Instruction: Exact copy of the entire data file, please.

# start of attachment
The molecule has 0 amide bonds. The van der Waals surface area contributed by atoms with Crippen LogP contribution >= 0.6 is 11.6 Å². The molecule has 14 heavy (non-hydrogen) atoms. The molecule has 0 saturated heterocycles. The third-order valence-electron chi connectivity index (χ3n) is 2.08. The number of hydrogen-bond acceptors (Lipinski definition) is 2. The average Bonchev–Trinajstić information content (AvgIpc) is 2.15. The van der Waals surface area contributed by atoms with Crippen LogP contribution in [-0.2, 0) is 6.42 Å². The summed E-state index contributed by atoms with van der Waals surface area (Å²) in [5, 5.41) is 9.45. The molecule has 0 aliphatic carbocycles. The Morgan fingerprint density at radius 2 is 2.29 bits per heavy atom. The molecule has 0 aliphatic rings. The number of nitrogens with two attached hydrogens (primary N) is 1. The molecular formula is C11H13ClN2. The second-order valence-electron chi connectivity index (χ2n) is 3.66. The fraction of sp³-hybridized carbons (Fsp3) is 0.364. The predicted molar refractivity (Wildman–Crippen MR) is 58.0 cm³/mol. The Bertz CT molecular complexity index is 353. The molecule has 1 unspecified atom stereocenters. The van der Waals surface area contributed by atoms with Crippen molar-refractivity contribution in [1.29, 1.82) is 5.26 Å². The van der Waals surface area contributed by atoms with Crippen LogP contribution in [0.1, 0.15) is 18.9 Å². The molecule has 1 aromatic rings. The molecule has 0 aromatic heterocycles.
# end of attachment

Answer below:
The molecule has 0 amide bonds. The van der Waals surface area contributed by atoms with Crippen LogP contribution >= 0.6 is 11.6 Å². The molecule has 14 heavy (non-hydrogen) atoms. The molecule has 0 saturated heterocycles. The third-order valence-electron chi connectivity index (χ3n) is 2.08. The number of hydrogen-bond acceptors (Lipinski definition) is 2. The average Bonchev–Trinajstić information content (AvgIpc) is 2.15. The van der Waals surface area contributed by atoms with Crippen LogP contribution in [-0.2, 0) is 6.42 Å². The summed E-state index contributed by atoms with van der Waals surface area (Å²) in [5, 5.41) is 9.45. The molecule has 0 aliphatic carbocycles. The Morgan fingerprint density at radius 2 is 2.29 bits per heavy atom. The molecule has 0 aliphatic rings. The number of nitrogens with two attached hydrogens (primary N) is 1. The molecular formula is C11H13ClN2. The second-order valence-electron chi connectivity index (χ2n) is 3.66. The fraction of sp³-hybridized carbons (Fsp3) is 0.364. The predicted molar refractivity (Wildman–Crippen MR) is 58.0 cm³/mol. The Bertz CT molecular complexity index is 353. The molecule has 1 unspecified atom stereocenters. The van der Waals surface area contributed by atoms with Crippen molar-refractivity contribution in [1.29, 1.82) is 5.26 Å². The van der Waals surface area contributed by atoms with Crippen LogP contribution in [0.1, 0.15) is 18.9 Å². The molecule has 1 aromatic rings. The molecule has 0 aromatic heterocycles.